My “studio,” if you will, is my back yard. I set up backdrops, lights, a light tent… all to get natural light mixed with a pop of light to make the color more intense. The posing stool is an apple crate. Not just an apple box that was once filled with apples but a crate made specifically for studios because they’ll take a lot of weight and you can use them for a million different things. Yesterday was a magnificent day in Los Angeles… sky so blue it hurts the eyes… warm, in the 70s… no real wind to speak of.
So I was joined by seven acting students for what was for most of them their first headshots. It was so much fun. We shot for about five hours and got in at least a couple of looks for everyone. It was a convivial atmosphere because they all know each other. And I got them out in time for the Super Bowl, if they were so inclined to see it.
Here’s a selection of the shoot:
My friend Aaron Lustig, who has been a hard working actor in Hollywood for years, also teaches at the venerable Lee Strasberg Theatre and Film Institute where he coaches young actors at the beginning of their careers. I listened to one of his lectures to a new group of students… I actually shot that first lecture… and then we took the highlights of that class and filmed those as an interview at his house in a more casual setting. (What? You didn’t know I did video? Check out Curious Cat Productions)
Aaron’s video is one of our longer ones at just under four minutes but Aaron details everything aspiring actors need to set off at the beginning of their journeys. His first piece of advice — which is key — is you must have desire, will and passion. “If you don’t want to do this 125 percent, then you shouldn’t be doing it at all,” he says. “That’s true with everything in life. Don’t do it half-assed.”
Actors also need training, headshots, a demo reel, and they need to market themselves. He names Actors Access and L.A. Casting as two of the industry standard sites to which actors can upload their headshots.
Aaron’s advice is invaluable because he’s been in the trenches. He knows the ins and outs of the auditioning process, how to get an agent, and he knows what kind of attitude you need to make it in the business. Hint: A good one. A very good one. He has funny stories about how his own lack of preparation ended up having his role recast by a more prepared actor.
Just in case you need to be reminded of Aaron’s credits, check out his profile on IMDb. And if you need a private coach, he’s available.
And oh yeah, his headshot… I took that. Come get yours! Call me, 818.481.5214, or email me at diana @ dianalundin.com and check out my headshots at Diana Lundin Headshots.
I had such a great session yesterday with Sean Patrick, an actor and musician, at his home in Hollywood. He literally lives one block away from Hollywood Boulevard, a street that is so familiar to anyone who has ever turned on a television in the last 40 years. We took the first series of headshots at the front of the building he lives in. On the porch, actually. We moved around a bit and he changed clothing, shaved, wore his glasses, didn’t wear his glasses, just a variety.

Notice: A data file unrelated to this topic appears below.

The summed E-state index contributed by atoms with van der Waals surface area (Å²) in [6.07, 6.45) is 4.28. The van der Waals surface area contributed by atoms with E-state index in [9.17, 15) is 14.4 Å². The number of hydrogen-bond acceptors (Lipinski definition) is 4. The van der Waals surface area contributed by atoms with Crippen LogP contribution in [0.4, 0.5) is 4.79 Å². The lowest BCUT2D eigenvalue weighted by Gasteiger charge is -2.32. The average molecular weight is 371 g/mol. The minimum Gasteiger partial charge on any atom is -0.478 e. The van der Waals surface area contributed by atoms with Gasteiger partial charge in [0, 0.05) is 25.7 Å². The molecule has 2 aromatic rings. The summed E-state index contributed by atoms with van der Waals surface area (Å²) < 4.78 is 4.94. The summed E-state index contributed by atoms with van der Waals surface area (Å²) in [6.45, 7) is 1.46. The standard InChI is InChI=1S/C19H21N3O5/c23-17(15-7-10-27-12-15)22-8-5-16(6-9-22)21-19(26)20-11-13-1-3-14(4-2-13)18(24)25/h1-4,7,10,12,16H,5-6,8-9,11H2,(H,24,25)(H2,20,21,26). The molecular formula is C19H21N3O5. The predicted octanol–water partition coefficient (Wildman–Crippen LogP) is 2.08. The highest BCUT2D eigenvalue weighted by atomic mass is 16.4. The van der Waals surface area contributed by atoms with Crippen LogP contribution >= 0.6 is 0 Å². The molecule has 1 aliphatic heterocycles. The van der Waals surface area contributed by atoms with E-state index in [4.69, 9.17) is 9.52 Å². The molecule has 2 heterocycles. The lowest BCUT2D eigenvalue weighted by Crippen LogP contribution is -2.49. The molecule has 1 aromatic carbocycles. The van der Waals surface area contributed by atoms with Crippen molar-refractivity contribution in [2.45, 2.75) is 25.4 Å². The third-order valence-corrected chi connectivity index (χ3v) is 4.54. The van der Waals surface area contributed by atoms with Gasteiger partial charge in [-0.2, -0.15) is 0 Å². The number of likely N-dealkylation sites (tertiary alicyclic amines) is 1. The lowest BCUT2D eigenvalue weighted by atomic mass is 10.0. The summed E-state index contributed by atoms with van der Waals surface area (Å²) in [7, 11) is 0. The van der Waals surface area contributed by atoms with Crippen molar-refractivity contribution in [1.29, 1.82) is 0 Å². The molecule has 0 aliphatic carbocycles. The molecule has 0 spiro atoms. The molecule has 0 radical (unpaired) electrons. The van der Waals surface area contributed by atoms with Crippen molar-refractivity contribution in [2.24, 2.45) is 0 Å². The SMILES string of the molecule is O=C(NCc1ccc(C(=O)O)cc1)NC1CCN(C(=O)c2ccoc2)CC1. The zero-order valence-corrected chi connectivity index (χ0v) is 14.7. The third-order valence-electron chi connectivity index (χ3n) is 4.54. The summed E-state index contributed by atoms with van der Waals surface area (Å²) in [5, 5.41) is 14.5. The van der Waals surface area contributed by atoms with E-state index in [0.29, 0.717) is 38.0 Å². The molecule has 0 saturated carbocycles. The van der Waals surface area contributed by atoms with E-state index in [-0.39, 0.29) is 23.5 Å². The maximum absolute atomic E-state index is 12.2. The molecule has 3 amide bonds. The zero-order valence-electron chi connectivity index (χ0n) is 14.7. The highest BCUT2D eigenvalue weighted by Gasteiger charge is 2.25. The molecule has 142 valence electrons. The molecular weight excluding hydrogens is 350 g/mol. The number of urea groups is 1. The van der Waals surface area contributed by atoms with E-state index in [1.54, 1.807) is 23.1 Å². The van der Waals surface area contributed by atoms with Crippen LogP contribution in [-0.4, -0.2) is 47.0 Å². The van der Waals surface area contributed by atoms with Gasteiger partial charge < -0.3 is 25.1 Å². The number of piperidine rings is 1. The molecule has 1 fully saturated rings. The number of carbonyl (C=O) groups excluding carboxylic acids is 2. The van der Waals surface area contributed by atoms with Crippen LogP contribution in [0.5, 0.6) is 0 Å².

Then we moved across the street for a more urban look. Sean put on a suit, no tie, and the series of shots we took there made him look like a detective on Hollywood’s mean streets. We had such a range by the time the session was over… dad, “hooligan” (who could definitely get a role on “Game of Thrones” if only he had an English accent), computer geek, middle-aged professional, and then police officer-lawyer-doctor.
Know your character types and have your headshots reflect it.
It’s important to get yourself out there, my actor friends, to be in front of the right people so you can get auditions and, subsequently, the parts (and recognition) you deserve. Well, you definitely need to get good headshots, that goes without saying. But you can put your headshots on business cards and postcards and make them available to the people who need to see you.
So one thing I do is use Moo cards, which are really, really cute and really, really inexpensive. I just bought some mailing labels and stickers for my photography and video business and I love them. I’ve been using them for years because one of the things that’s really fun is the MiniCard (which is about the size of a stick of gum) where you can put your headshot and all kinds of other information. They have regular size business cards as well and I also have those. Very good quality and a fast turnaround. What’s cool, too, is that you can put one headshot on it or many. Or you can have a different headshot on every card. They’re not picky.
Moo has put together a guide for actors to marketing yourself with their products, of course. Now you don’t have to buy Moo but it might be worth your while just to read the ideas and see if any of them can work for you.
If you want to order anything, please use this link. I may actually get $7.50 for it! But that’s not important to me as I really believe in Moo products.
Last night, I was just completely filled with gratitude that I get to do what I want to do… headshots and, now, video production through my latest venture… or more like adventure… Curious Cat Productions. I haven’t blogged for a while, had so many interesting things happen recently. But I wanted to show a new collection of headshots we’ve taken in the last few weeks. I think I will just put up a little slideshow of my recent headshot clients…